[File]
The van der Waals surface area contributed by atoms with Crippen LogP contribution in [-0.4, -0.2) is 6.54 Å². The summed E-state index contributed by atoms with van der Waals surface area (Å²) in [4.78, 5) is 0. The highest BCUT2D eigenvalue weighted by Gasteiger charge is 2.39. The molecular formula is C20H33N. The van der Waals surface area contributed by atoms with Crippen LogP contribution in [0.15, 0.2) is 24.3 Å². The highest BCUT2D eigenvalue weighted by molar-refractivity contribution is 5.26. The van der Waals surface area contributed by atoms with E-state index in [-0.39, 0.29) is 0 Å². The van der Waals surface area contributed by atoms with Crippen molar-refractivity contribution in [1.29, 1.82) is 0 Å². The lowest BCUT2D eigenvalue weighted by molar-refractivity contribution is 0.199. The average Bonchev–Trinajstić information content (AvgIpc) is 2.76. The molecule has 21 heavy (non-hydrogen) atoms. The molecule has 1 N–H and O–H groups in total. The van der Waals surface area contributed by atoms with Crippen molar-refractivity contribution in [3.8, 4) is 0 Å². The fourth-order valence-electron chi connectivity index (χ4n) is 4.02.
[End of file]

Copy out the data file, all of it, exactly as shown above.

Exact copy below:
The van der Waals surface area contributed by atoms with Crippen LogP contribution in [-0.4, -0.2) is 6.54 Å². The summed E-state index contributed by atoms with van der Waals surface area (Å²) in [4.78, 5) is 0. The highest BCUT2D eigenvalue weighted by Gasteiger charge is 2.39. The molecular formula is C20H33N. The van der Waals surface area contributed by atoms with Crippen LogP contribution in [0.15, 0.2) is 24.3 Å². The highest BCUT2D eigenvalue weighted by molar-refractivity contribution is 5.26. The van der Waals surface area contributed by atoms with E-state index in [-0.39, 0.29) is 0 Å². The van der Waals surface area contributed by atoms with Crippen molar-refractivity contribution in [1.29, 1.82) is 0 Å². The lowest BCUT2D eigenvalue weighted by molar-refractivity contribution is 0.199. The average Bonchev–Trinajstić information content (AvgIpc) is 2.76. The molecule has 21 heavy (non-hydrogen) atoms. The molecule has 1 N–H and O–H groups in total. The van der Waals surface area contributed by atoms with Crippen molar-refractivity contribution in [3.8, 4) is 0 Å². The fourth-order valence-electron chi connectivity index (χ4n) is 4.02.